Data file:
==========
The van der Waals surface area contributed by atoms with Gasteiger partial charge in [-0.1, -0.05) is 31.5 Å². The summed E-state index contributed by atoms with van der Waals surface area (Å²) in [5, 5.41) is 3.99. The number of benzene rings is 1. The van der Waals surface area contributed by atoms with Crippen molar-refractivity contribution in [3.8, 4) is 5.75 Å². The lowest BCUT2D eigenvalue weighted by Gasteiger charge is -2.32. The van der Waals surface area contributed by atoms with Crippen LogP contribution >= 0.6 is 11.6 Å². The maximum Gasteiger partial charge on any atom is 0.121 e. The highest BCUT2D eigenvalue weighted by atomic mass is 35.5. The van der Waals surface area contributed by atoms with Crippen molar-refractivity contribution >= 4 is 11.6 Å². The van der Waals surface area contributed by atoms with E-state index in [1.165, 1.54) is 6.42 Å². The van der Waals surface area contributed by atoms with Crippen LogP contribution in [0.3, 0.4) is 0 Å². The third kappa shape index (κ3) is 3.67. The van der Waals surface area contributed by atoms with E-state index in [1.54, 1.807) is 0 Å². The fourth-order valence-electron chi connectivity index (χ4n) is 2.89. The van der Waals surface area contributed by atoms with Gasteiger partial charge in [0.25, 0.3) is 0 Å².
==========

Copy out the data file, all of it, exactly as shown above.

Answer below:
The van der Waals surface area contributed by atoms with Gasteiger partial charge in [-0.1, -0.05) is 31.5 Å². The summed E-state index contributed by atoms with van der Waals surface area (Å²) in [5, 5.41) is 3.99. The number of benzene rings is 1. The van der Waals surface area contributed by atoms with Crippen molar-refractivity contribution in [3.8, 4) is 5.75 Å². The lowest BCUT2D eigenvalue weighted by Gasteiger charge is -2.32. The van der Waals surface area contributed by atoms with Crippen LogP contribution >= 0.6 is 11.6 Å². The maximum Gasteiger partial charge on any atom is 0.121 e. The highest BCUT2D eigenvalue weighted by atomic mass is 35.5. The van der Waals surface area contributed by atoms with Crippen molar-refractivity contribution >= 4 is 11.6 Å². The van der Waals surface area contributed by atoms with E-state index in [1.165, 1.54) is 6.42 Å². The van der Waals surface area contributed by atoms with Crippen LogP contribution in [0.3, 0.4) is 0 Å². The third kappa shape index (κ3) is 3.67. The van der Waals surface area contributed by atoms with E-state index in [1.54, 1.807) is 0 Å². The fourth-order valence-electron chi connectivity index (χ4n) is 2.89. The van der Waals surface area contributed by atoms with Gasteiger partial charge in [0.25, 0.3) is 0 Å².